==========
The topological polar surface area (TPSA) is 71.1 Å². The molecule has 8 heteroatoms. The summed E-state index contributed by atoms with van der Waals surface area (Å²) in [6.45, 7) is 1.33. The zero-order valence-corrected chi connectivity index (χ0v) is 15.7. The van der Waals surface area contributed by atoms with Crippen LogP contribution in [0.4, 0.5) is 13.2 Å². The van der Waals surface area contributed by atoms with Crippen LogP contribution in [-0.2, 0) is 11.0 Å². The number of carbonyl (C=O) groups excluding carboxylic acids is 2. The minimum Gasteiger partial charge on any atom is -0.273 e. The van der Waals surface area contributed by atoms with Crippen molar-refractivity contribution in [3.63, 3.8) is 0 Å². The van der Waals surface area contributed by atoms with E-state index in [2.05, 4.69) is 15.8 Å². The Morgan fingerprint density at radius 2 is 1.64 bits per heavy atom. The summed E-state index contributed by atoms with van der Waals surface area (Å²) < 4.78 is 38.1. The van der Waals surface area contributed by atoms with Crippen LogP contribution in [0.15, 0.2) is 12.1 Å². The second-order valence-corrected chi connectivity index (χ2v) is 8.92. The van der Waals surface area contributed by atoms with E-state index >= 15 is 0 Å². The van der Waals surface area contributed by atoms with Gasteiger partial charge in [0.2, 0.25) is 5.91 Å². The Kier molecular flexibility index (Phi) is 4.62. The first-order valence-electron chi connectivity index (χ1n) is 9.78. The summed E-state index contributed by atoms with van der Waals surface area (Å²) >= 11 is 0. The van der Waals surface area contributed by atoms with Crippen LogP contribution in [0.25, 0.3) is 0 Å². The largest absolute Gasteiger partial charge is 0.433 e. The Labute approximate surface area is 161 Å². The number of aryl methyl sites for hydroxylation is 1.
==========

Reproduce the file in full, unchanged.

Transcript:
The topological polar surface area (TPSA) is 71.1 Å². The molecule has 8 heteroatoms. The summed E-state index contributed by atoms with van der Waals surface area (Å²) in [6.45, 7) is 1.33. The zero-order valence-corrected chi connectivity index (χ0v) is 15.7. The van der Waals surface area contributed by atoms with Crippen LogP contribution in [0.4, 0.5) is 13.2 Å². The van der Waals surface area contributed by atoms with Crippen LogP contribution in [-0.2, 0) is 11.0 Å². The number of carbonyl (C=O) groups excluding carboxylic acids is 2. The minimum Gasteiger partial charge on any atom is -0.273 e. The van der Waals surface area contributed by atoms with Crippen molar-refractivity contribution in [3.63, 3.8) is 0 Å². The van der Waals surface area contributed by atoms with E-state index in [2.05, 4.69) is 15.8 Å². The Morgan fingerprint density at radius 2 is 1.64 bits per heavy atom. The summed E-state index contributed by atoms with van der Waals surface area (Å²) < 4.78 is 38.1. The van der Waals surface area contributed by atoms with Crippen LogP contribution in [0.15, 0.2) is 12.1 Å². The second-order valence-corrected chi connectivity index (χ2v) is 8.92. The van der Waals surface area contributed by atoms with E-state index >= 15 is 0 Å². The van der Waals surface area contributed by atoms with Gasteiger partial charge in [0.2, 0.25) is 5.91 Å². The Kier molecular flexibility index (Phi) is 4.62. The first-order valence-electron chi connectivity index (χ1n) is 9.78. The summed E-state index contributed by atoms with van der Waals surface area (Å²) >= 11 is 0. The van der Waals surface area contributed by atoms with Crippen LogP contribution in [0.25, 0.3) is 0 Å². The largest absolute Gasteiger partial charge is 0.433 e. The Labute approximate surface area is 161 Å². The number of aryl methyl sites for hydroxylation is 1.